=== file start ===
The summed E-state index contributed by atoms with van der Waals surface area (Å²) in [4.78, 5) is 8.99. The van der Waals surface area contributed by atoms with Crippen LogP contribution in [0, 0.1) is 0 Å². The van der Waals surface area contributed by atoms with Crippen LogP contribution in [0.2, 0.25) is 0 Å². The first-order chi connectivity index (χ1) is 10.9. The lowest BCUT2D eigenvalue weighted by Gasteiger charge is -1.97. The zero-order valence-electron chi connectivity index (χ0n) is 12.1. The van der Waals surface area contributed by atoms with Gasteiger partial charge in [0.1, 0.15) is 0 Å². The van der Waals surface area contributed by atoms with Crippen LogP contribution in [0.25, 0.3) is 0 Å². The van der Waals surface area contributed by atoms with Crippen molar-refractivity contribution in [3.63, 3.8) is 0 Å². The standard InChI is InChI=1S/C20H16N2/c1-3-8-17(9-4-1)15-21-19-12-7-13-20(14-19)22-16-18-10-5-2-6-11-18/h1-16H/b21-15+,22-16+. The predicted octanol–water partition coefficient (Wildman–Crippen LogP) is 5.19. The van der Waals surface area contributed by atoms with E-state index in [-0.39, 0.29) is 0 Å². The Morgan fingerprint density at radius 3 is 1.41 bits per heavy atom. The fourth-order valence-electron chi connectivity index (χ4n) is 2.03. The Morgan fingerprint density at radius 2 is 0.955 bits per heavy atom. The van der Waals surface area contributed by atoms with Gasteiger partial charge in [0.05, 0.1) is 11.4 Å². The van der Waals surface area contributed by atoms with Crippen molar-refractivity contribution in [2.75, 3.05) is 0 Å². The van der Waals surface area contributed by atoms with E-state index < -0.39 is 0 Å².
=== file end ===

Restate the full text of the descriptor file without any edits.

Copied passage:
The summed E-state index contributed by atoms with van der Waals surface area (Å²) in [4.78, 5) is 8.99. The van der Waals surface area contributed by atoms with Crippen LogP contribution in [0, 0.1) is 0 Å². The van der Waals surface area contributed by atoms with Crippen LogP contribution in [0.2, 0.25) is 0 Å². The first-order chi connectivity index (χ1) is 10.9. The lowest BCUT2D eigenvalue weighted by Gasteiger charge is -1.97. The zero-order valence-electron chi connectivity index (χ0n) is 12.1. The van der Waals surface area contributed by atoms with Gasteiger partial charge in [0.1, 0.15) is 0 Å². The van der Waals surface area contributed by atoms with Crippen LogP contribution in [0.25, 0.3) is 0 Å². The van der Waals surface area contributed by atoms with Crippen molar-refractivity contribution in [3.63, 3.8) is 0 Å². The standard InChI is InChI=1S/C20H16N2/c1-3-8-17(9-4-1)15-21-19-12-7-13-20(14-19)22-16-18-10-5-2-6-11-18/h1-16H/b21-15+,22-16+. The predicted octanol–water partition coefficient (Wildman–Crippen LogP) is 5.19. The van der Waals surface area contributed by atoms with E-state index in [-0.39, 0.29) is 0 Å². The Morgan fingerprint density at radius 3 is 1.41 bits per heavy atom. The fourth-order valence-electron chi connectivity index (χ4n) is 2.03. The Morgan fingerprint density at radius 2 is 0.955 bits per heavy atom. The van der Waals surface area contributed by atoms with Gasteiger partial charge in [0.05, 0.1) is 11.4 Å². The van der Waals surface area contributed by atoms with Crippen molar-refractivity contribution in [2.75, 3.05) is 0 Å². The van der Waals surface area contributed by atoms with E-state index < -0.39 is 0 Å².